Anne Beatts, an original Saturday Night Live writer who created some of the show’s earliest breakthrough characters, among them the nerdy high schoolers Todd DiLaMuca and Lisa Loopner, died yesterday. She was 74.
Her death was announced in a tweet by SNL original cast member Laraine Newman. A cause of death has not been disclosed.
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Beatts, who also created the 1982 CBS sitcom Square Pegs starring Sarah Jessica Parker, began her career in comedy writing with a stint at National Lampoon magazine, becoming the Harvard Lampoon spin-off’s first female editor. She wrote one of the magazine’s most notorious spoofs – an ad for the Volkswagen Beetle that featured a photograph of the floating automobile with the copy line, “If Ted Kennedy drove a Volkswagen, he’d be President today.” Volkswagen sued, ensuring the parody’s notoriety beyond the magazine’s readership.
While at the Lampoon, she met and began a romantic relationship with writer Michael O’Donoghue, and the two would soon take part in the development of Lorne Michaels’ Saturday Night Live.
Along with her writing partner Rosie Shuster, Beatts, during her five seasons with the show, created such foundational SNL characters as Todd DiLaMuca and Lisa Loopner (played by Bill Murray and Gilda Radner), Laraine Newman’s Shirley Temple-like Child Psychiatrist, the lecherous Uncle Roy (Buck Henry) and two of Dan Aykroyd’s greatest hits: the cartoonishly sleazy salesman Irwin Mainway and Fred Garvin, the unlikely, schlubby male prostitute.
As one of SNL‘s first female voices, Beatts often spoke of the challenges and triumphs of those years. She famously clashed with the show’s early breakout star John Belushi, saying in a 2009 TV Academy interview that her early friendship with the volatile comedian soon gave way to resentment on his part.
“I had a complex relationship with Belushi,” she said. “Initially I felt very protective of him and thought of him as this sweet, pussycat guy…” Later, she continued, Belushi got “adversarial” with the women on the show and told “Lorne he should fire the girls and refused to be in pieces that we wrote.” Despite the strained friendship, Beatts said she considered Belushi “a genius.”
In all, Beatts was Emmy-nominated five times for SNL, winning twice.
In addition to SNL, Beatts created and produced the short-lived but fondly remembered Square Pegs. In the 2009 interview, Beatts said she chose to hire a mostly female writing staff since the sitcom was focuses on the friendship of two high school girls (played by Parker and Amy Linker). “They needed to be people who had been girls in high school,” Beatts said, adding that CBS demanded she hire comedy writer Andy Borowitz as “the token guy” on the writing staff.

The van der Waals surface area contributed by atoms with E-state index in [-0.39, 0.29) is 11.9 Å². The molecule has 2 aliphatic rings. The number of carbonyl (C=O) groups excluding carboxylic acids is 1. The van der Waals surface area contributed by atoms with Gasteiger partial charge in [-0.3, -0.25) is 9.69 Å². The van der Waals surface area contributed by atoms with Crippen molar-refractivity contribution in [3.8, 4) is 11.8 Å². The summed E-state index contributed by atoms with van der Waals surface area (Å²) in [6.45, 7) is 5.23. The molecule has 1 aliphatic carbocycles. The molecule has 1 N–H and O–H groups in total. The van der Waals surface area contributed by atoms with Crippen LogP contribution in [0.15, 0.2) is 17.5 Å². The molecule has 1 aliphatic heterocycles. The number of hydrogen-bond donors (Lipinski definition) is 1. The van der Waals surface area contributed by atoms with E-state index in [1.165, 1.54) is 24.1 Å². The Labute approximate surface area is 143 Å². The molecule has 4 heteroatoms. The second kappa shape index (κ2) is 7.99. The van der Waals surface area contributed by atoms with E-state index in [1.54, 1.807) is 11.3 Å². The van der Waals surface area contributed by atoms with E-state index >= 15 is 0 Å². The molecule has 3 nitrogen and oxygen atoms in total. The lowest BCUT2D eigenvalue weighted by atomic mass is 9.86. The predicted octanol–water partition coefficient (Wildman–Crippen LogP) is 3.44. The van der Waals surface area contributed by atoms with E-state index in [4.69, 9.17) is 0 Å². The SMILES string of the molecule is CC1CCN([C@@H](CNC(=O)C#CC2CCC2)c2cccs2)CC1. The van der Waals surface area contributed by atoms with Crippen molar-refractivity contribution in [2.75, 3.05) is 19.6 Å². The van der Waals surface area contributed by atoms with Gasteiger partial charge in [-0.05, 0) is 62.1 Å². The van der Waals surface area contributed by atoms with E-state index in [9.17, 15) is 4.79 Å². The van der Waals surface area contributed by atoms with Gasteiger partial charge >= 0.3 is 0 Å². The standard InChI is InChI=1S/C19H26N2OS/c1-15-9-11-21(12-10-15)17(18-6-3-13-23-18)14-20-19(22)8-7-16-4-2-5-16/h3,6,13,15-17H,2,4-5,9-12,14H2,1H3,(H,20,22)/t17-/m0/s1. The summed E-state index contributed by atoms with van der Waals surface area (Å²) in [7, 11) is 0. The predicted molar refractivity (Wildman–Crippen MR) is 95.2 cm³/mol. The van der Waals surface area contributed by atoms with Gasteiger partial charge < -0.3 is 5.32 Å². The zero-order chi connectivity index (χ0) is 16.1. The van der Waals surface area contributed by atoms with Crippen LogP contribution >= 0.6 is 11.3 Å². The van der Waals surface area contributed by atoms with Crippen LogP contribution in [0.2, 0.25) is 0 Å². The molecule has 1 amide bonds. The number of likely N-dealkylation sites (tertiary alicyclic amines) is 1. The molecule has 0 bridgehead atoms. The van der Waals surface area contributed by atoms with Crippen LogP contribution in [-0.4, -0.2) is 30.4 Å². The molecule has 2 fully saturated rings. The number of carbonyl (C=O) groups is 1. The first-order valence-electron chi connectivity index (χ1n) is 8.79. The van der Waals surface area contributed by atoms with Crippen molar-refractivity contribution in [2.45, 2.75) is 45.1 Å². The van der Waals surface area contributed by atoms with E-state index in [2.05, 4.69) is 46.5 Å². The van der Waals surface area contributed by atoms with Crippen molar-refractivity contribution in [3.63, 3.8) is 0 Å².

Beatts said she learned of the show’s cancelation by reading the news in the New York Post, but was proud of the comedy’s influence on such future high school programs as My So-Called Life and Popular. “We were the first show to bring rock and roll back to television,” she said. “We were before Miami Vice.”
After Square Pegs, Beatts co-executive-produced the first season of NBC’s A Different World and in 1995 exec-produced the syndicated The Stephanie Miller Show.
For Broadway, Beatts wrote the 1979 one-woman show Gilda Radnor – Live From New York, and rewrote early drafts of the book for the 1985 Ellie Greenwich jukebox musical Leader of the Pack. She later called her short-lived involvement in Leader of the Pack “a disaster” that made her “long for the creative freedom of network television.”
Her year producing A Different World, The Cosby Show spin-off starring Lisa Bonet, was also was “very difficult,” she said. “I think that it was hard working with a star who was kind of getting down with her funky self and falling in love with Lenny Kravitz during that period of time. Her hours didn’t accord well with the production of a network television show.”
In 2006, Beatts co-directed/produced the series John Waters Presents Movies That Will Corrupt You with her writing and producing partner Eve Brandstein for their B-Girls Productions. Among pilots Beatts and Brandstein wrote and produced were Julie Brown: The Show and The Belles of Bleeker Street. Pending new projects were The Girl In The Room (about women in professional comedy) and The Funny Boys (Life at The National Lampoon).
Beatts reportedly was involved in the development of a new Blues Brothers project with Aykroyd and Judy Belushi, John Belushi’s widow. She was an Adjunct Professor in the Writing Division at the University of Southern California’s School of Cinematic Arts, as well as at Chapman University’s Dodge College of Film and Media Arts.
She is survived by daughter Jaylene Beatts, sister Barbara, brother Murray, and nieces Kate and Jennifer.
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